distribution of infection can be very uneven. In the extreme, prevalence may rise to high endemic levels in some groups, while other groups remain infection free. Disassortative biases typically have the opposite effect, ensuring rapid spread to all groups. For example, preferential linking between highly active persons and less active persons ensures that the latter are reached more quickly in the epidemic. An example of this is the traditional double standard, where men can have multiple partners, but women only one. The timing and sequence of partnership formation refers to the pattern of start and end dates for partnerships over an individual's lifetime. If the partnership intervals defined by these dates are strictly sequential, the pattern is called serial monogamy. If the intervads overlap, the pattern is called concurrency. Serial monogamy retards the spread of infection in two primary ways: it locks the pathogen in a partnership for some time after transmission, and it ensures that only later partners are at indirect risk from earlier ones. With concurrency, by contrast, one's partner can have other partners who in turn have other partners, and so on. Instead of a monogamous population of dyads and isolates, concurrency creates a potentially large connected component for rapid pervasive spread. In addition, because earlier partners need not be dropped as later partners are added, the infection can be spread both in both directions: from earlier to later partners, and from later to earlier ones. Almost all of our understanding of the effects of these network patterns on HIV spread have been based on simulation. And with few exceptions, the simulations have created network effects indirectly, by varying parameters of some convenient mathematical function to produce a change in the simulated networks. Network patterns are thus outcomes of the model, rather than inputs. This strategy has been enormously valuable for orienting research, and it laid the groundwork for future progress. But it has also limited our ability to place this work on a Burn empirical footing. and to anantifv the risk in any specific network. --rat =, ~ =~ .~ .~_ Linking network data to network simulation requires a statistical bndge: a modeling framework that enables the key structural parameters to be estimated from network data, so that these can be used to directly drive a simulation. ERGMs have the potential to do this. The simplest network statistic is the total number of links, represented as Xij, which provides information on the density of the network - in this context, i= ~ I n I. j<i the level of partnership activity in the population. The level of concurrences is represented by statistics for the "nodal degree cli~trih,~ti~n" _ the n',mhr~- of Rim With ~ ~ ~ . ~ ~ __, ^4~_~_^ ~~ [,_& V VY ~L11 u, I, a, or more partners tano one could test either parametric or non-parametric forms of these distributions). A simple selective mixing on a discrete characteristic (e.g., race) would be represented by the count of dyads in which both partners have the same attribute. One can also parametenze cycles of various sizes (e.g., triangles, 4-cycles, etc.), and with parameters that make the temporal dependence explicit. This enables one to mode] how in the network evolves over time. These parameters and others can be fit simultaneously, which provides a uniform metric for establishing their relative strength, and examining their correlation. What this statistical model provides, then, is a 182 DYNAMIC SOCIAL NETWORK AlODEL~G kD TRYSTS

systematic method for summarizing the key structural features of an empincal network, with a framework for comparison and testing. While estimation techniques are often of little interest to non-statisticians, this case is an exception. The constant in equation (~) requires a calculation that makes simple maximum likelihood estimation impossible for graphs larder than about 20 nodes. To avoid this, early applications of these models used an approximation called maximum pseudolikelihood estimation (MPLE). The problem was that the estimates produced by MPLE were of unknown quality. In the last few years, researchers have turned instead to computationally intensive Monte-CarIo Markov Chain (MCMC) estimation methods which allow the true likelihood function to be maximized. In addition to providing, more accurate estimates, this approach is particularly interesting for our purposes because the MCMC method effectively simulates the network in order to maximize the likelihood. We can, however, just as easily use the MCMC algorithm to simulate the network given the parameter estimates, and this provides the ideal solution to the problem of lining network data to the network simulation. One can estimate the network parameters from data, and then use the same model, with the empirically based parameter estimates, to drive a simulation of the network with an infection spreading through it. The MCMC aIgonthm provides the engine for both tasks. This makes it possible for the first time to directly control the network structures in a simulation so that they "look like" the networks we observe in different data sets. A Model-Based Hypothesis We are now in a position to test a different kind of hypothesis about the role of networks on disease spread. The research of the previous decade has suggested that attribute-based mixing and levels of concurrency have a large impact on network structure and transmission dynamics. Now we can ask whether these are the only features that matter. One the one hand, there is a good theoretical basis for this hypothesis. For the type of partnerships that spread STI it seems reasonable to presume that people make decisions about which partners to choose based on preferences and norms that operate at the local level. That is, we choose partners because they are the night sex, age, race and status, and we often care if they have other partners. It is unlikely that people form partnerships thinking "If ~ choose this partner ~ can shorten the number of steps between me and a randomly chosen person on the west coast" or '`I'd like to complete as many 5- cycles as possible with a single partnership". This may seem obvious at one level, but the implications may not be as obvious, and they are quite striking. If simple local rules govern partner selection, then these also determine the aggregate structure in the network: what looks like an unfathomably complicated system is, in fact, produced by a few key focal organizing pnnciples. By extension, these simple local rules are also. therefore, the key behavioral determinants of disease transmission dynamics on the network. There are also important practical implications of this hypothesis. Both mixing and concurrency are network properties that can be measured with local network sampling strategies. If it turns out that these two local rules explain most of the variation DYNAMIC SOCIAL NETWO=MODEL~G ED CYSTS 183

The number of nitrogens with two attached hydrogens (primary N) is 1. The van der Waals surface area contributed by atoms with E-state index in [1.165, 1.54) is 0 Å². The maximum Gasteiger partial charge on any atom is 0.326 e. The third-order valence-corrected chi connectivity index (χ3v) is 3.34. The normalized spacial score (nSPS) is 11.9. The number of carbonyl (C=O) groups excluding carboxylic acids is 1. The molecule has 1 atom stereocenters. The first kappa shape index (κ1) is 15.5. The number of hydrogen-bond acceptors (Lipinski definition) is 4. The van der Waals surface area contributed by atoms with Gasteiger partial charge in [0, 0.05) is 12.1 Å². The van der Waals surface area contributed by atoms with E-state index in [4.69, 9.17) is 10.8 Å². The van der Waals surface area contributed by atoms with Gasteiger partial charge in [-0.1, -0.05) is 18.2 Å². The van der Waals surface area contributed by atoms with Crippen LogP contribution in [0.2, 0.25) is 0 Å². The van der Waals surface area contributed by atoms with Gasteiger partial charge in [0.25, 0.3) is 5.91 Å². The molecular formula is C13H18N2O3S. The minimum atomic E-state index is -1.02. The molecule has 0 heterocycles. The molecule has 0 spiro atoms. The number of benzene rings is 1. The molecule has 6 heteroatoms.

in network structure that is relevant to disease spread, then we have a simple inexpensive way to measure network vulnerability routinely in public health surveillance. And they describe simple behavioral rules that people can be taught to recognize and change. So the last piece of the puzzle is to determine how to test the hypothesis that mixing anc concurrency contain all of the intorrn~tion we nosh tm l~n^~xr tin -~l,~q`= the spread potential in a network. to what we want to fit. ~ ^ ,' ~ _~ I ·~4V YV ~w ~ Y At L~1~ We seek a "goodness of fit'' tests but one that is tailored Transmission potential in a network is determined by the network connectivity. Connectivity can be measured in a number of ways, but two simple measures are the properties of reachability (is person i connected to person j by a path of some length ?) and distance (what is the length of that paths. Reachability and distance represent epidemiologically relevant "higher r)rcl~r" network nrr~n~rti-c that cimr~lm ~^A^lc, ~h~.ll'1 ~ ~1 ~ 1 ~~ r ___, . ^.~ ~ t~ ~~_~ ~~ ~~ ~4111~1~ lilV~l~l~ OllVUlU oe ante to reproduce. we can develop fit statistics based on these higher order network statistics to test the models that include parameters only for mixing and concurrency. This makes it possible to test whether the local organizing features represented in the model reproduce the larger structural features of the network. We can therefore develop formal tests for the hypothesis that mixing and concurrency capture the epidemiologically relevant vacation in network structure. We can also use the MCMC simulation engine to verify whether these features are sufficient for establishing the epidemic potential in a network. Conclusion The new tools for network modeling provide us with the ability to empirically test a question that has both important practical implications, and deep theoretical roots. The generalizable findings from this work will not necessarily be monolithic. There is no reason ~c, inane anal attnoute mixing and concurrency are the local rules that drive all network structure. What is generalizable, though, is that the models for networks should _ . ^. . .. , , , . . ~ be rooted in the scientific context that they seek to explain. For this, one does not need a one size fits all approach, one needs a flexible class of models that can be tested against data in principled ways. ERGMs provide the basis for this kind of emp~ncally-based network analysis, and should become widely used in the years to come. 184 DYNAMIC SOCIAL METWO=MODELING AND ANALYSTS